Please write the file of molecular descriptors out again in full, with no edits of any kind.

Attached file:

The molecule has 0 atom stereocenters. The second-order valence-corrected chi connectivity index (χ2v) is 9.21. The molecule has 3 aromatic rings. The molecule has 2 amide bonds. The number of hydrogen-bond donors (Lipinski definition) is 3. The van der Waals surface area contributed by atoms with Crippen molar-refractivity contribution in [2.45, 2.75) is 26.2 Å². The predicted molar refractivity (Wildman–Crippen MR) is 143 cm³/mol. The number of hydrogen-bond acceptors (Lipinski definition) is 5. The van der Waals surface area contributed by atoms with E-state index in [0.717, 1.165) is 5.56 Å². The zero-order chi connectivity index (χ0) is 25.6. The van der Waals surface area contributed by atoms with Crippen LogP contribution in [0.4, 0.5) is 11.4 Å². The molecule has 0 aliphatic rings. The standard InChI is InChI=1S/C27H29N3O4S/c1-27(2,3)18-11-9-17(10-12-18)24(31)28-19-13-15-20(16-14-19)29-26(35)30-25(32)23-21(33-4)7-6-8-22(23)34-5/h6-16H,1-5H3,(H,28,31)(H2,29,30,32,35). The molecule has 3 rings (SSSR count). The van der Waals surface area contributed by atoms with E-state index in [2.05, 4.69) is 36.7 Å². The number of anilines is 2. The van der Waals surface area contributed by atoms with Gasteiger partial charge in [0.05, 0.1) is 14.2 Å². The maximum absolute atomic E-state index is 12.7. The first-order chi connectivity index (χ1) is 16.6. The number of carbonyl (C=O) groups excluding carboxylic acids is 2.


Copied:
The molecule has 0 atom stereocenters. The second-order valence-corrected chi connectivity index (χ2v) is 9.21. The molecule has 3 aromatic rings. The molecule has 2 amide bonds. The number of hydrogen-bond donors (Lipinski definition) is 3. The van der Waals surface area contributed by atoms with Crippen molar-refractivity contribution in [2.45, 2.75) is 26.2 Å². The predicted molar refractivity (Wildman–Crippen MR) is 143 cm³/mol. The number of hydrogen-bond acceptors (Lipinski definition) is 5. The van der Waals surface area contributed by atoms with E-state index in [0.717, 1.165) is 5.56 Å². The zero-order chi connectivity index (χ0) is 25.6. The van der Waals surface area contributed by atoms with Crippen LogP contribution in [0.4, 0.5) is 11.4 Å². The molecule has 0 aliphatic rings. The standard InChI is InChI=1S/C27H29N3O4S/c1-27(2,3)18-11-9-17(10-12-18)24(31)28-19-13-15-20(16-14-19)29-26(35)30-25(32)23-21(33-4)7-6-8-22(23)34-5/h6-16H,1-5H3,(H,28,31)(H2,29,30,32,35). The molecule has 3 rings (SSSR count). The van der Waals surface area contributed by atoms with E-state index in [2.05, 4.69) is 36.7 Å². The number of anilines is 2. The van der Waals surface area contributed by atoms with Gasteiger partial charge in [0.05, 0.1) is 14.2 Å². The maximum absolute atomic E-state index is 12.7. The first-order chi connectivity index (χ1) is 16.6. The number of carbonyl (C=O) groups excluding carboxylic acids is 2.